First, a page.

The team at The Warren Golf Course determined that they needed a couple of bridges to provide some more crossings of the water ways on the course to accommodate the expected crowds.  They chose 2 ‘Timber’ model bridges in the ‘weathered wood’ finish we offer.  We are not habitual ‘name-droppers’ but we were told that this finish was selected Ben Crenshaw, who along with Bill Coore are the architects of The Warren GC.

Warrenbridge

2 Bridges sitting in our factory while waiting shipment to The Warren GC

Don’t be fooled by the appearance – these bridges are made of 100% fiberglass – structural beams and deck.  The curbs are made of re-cycled material that has the same long-lasting properties as fiberglass.

Installation of these bridges has been delayed while the course team deals with the impact of some flooding damage.  We will be back to update this bridge story with some new pictures once the bridges are installed.

 

Carlteon Place
Written by The Bridge Lady (Regina)

In a hurry? What could go wrong?

This bridge story is a tribute to the determination of Links Bridges’ Installation team and as well to the precision of our Manufacturing team.  Without both of these, this story would read differently.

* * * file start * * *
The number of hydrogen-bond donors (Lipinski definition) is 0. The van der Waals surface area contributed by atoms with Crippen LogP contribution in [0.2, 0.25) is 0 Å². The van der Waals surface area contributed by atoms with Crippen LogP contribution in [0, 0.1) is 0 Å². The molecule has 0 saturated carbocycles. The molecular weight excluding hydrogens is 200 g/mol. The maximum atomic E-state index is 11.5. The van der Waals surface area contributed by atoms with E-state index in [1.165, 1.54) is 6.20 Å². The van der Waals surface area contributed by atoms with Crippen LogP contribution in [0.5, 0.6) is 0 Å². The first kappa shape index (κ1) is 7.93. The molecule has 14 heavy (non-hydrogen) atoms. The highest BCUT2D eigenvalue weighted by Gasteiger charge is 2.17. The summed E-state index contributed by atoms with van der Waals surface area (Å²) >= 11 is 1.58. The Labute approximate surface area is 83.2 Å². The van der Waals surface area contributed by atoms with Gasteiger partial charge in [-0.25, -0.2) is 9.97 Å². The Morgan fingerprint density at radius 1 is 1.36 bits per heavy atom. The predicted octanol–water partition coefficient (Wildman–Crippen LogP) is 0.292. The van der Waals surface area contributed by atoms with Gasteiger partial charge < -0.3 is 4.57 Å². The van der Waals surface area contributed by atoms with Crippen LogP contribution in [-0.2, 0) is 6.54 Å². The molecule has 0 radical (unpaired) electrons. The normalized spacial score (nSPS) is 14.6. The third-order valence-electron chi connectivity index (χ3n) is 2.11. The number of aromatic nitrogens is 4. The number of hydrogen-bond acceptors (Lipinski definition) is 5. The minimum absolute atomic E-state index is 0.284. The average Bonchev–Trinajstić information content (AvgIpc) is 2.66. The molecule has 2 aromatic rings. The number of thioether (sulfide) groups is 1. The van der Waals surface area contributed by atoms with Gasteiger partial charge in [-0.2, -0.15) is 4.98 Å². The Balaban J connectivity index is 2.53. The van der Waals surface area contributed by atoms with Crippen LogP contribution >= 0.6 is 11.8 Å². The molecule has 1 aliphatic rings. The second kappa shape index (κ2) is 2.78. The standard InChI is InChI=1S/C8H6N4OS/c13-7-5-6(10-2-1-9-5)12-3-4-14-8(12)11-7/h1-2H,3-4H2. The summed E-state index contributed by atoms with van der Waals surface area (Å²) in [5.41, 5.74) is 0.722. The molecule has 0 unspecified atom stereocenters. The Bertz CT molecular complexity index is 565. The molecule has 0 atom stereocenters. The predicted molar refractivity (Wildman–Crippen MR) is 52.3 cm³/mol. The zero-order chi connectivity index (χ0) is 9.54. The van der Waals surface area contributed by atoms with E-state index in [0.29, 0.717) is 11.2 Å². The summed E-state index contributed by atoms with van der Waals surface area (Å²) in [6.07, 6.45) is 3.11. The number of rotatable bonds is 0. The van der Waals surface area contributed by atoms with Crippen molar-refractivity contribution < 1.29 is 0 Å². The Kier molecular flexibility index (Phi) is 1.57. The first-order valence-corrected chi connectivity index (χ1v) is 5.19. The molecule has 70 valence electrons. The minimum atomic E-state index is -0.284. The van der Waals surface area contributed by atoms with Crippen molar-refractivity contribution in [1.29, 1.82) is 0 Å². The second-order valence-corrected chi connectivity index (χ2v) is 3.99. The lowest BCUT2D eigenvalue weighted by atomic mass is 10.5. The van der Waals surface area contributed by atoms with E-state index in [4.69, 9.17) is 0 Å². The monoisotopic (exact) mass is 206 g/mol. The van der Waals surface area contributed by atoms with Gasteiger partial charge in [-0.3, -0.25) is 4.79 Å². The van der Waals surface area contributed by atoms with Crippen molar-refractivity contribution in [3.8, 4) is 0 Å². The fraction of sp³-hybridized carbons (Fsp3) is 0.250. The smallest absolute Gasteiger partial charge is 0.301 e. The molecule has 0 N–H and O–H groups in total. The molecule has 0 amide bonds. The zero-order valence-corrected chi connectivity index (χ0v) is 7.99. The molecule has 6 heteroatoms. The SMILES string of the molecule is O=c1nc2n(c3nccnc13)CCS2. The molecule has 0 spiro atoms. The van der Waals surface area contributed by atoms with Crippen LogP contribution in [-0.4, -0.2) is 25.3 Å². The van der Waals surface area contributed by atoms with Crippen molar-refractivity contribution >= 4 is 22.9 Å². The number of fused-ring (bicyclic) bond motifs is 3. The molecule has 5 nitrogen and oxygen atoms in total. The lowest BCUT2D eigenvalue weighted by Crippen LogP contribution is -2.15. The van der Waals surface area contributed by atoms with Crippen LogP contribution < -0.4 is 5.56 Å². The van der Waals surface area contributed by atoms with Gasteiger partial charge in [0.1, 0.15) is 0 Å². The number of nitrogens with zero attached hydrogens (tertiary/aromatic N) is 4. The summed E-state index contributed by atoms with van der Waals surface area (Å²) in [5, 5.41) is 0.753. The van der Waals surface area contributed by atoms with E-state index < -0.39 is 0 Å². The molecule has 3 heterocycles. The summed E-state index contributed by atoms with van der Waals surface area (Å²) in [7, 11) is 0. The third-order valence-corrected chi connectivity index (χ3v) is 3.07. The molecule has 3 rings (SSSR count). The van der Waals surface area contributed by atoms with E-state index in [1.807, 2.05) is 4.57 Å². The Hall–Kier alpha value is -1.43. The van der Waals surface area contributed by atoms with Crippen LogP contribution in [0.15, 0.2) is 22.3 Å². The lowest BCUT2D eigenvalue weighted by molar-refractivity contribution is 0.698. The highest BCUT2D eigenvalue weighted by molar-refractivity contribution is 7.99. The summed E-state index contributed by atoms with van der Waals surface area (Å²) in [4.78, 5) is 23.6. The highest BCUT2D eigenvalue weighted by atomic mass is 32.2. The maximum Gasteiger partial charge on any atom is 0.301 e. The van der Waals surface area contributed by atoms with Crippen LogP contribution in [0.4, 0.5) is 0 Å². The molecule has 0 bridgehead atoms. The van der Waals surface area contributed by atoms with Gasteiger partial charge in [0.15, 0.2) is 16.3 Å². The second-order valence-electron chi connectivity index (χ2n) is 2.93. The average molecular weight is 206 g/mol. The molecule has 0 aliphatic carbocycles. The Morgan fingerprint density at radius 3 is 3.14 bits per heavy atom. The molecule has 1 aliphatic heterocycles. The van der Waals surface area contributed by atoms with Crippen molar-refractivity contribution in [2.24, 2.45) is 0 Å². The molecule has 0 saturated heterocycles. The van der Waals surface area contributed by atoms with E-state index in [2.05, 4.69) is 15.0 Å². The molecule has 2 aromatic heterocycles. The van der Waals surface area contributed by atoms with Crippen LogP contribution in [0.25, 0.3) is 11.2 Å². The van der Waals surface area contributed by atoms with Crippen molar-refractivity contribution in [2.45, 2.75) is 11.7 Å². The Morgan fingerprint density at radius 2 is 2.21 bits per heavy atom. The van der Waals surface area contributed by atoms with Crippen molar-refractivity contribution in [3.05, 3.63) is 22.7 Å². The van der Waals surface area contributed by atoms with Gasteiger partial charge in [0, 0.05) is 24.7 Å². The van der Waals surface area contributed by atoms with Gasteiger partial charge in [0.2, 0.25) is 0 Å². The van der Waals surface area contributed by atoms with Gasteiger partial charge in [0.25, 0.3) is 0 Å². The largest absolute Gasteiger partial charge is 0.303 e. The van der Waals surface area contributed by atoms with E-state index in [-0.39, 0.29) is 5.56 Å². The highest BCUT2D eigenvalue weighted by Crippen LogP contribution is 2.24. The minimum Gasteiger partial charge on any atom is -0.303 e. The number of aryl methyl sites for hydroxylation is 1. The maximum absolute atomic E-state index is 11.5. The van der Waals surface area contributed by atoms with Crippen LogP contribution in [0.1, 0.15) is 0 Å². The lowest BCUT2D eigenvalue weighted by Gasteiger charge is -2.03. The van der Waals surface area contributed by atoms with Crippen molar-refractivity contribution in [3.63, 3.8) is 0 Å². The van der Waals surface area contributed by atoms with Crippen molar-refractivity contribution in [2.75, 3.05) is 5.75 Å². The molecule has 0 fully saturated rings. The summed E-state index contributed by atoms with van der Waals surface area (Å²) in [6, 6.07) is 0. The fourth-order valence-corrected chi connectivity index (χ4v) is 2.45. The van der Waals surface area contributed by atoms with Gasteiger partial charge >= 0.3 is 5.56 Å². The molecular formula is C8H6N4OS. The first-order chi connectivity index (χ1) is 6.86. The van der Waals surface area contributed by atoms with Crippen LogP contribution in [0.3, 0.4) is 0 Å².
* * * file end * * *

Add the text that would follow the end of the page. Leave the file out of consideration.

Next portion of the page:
Links Bridges was contracted by a public housing organization to provide a replacement for a bridge that connected a parking lot to the 2nd floor entrance of a multi-unit housing building.

The key to success, aside from providing a great, long-lasting, low-maintenance bridge, was to minimize the down-time between bridge removal and bridge replacement.  The bridge was a key entrance and egress for the residents who would suffer major inconvenience if they lost use of the bridge for more than a day.

It was determined, based on historical engineering data, that the existing foundations could be re-used.  Links Bridges was supplying a fiberglass bridge which was considerably lighter than the existing steel bridge/concrete deck previously installed.  It was also important to fit the bridge perfectly into an existing building alcove so that building structures were not impacted and the interior floor/deck interface were on the exact same level.

rotten wood

Existing Steel Bridge – 40’ long

The bridge was made and completely assembled so that it could be installed in 1 piece to minimize down time between bridges.  The installation date was set and equipment and personnel scheduled to come in to remove and demolish the existing bridge.  The plan was for ‘same-day’ removal and installation.

As it turned out, events affected plans.  The scheduled day turned out to the coldest day of the winter and a heavy snowfall made things even more difficult.  Our hardy crew would not be deterred and work proceeded.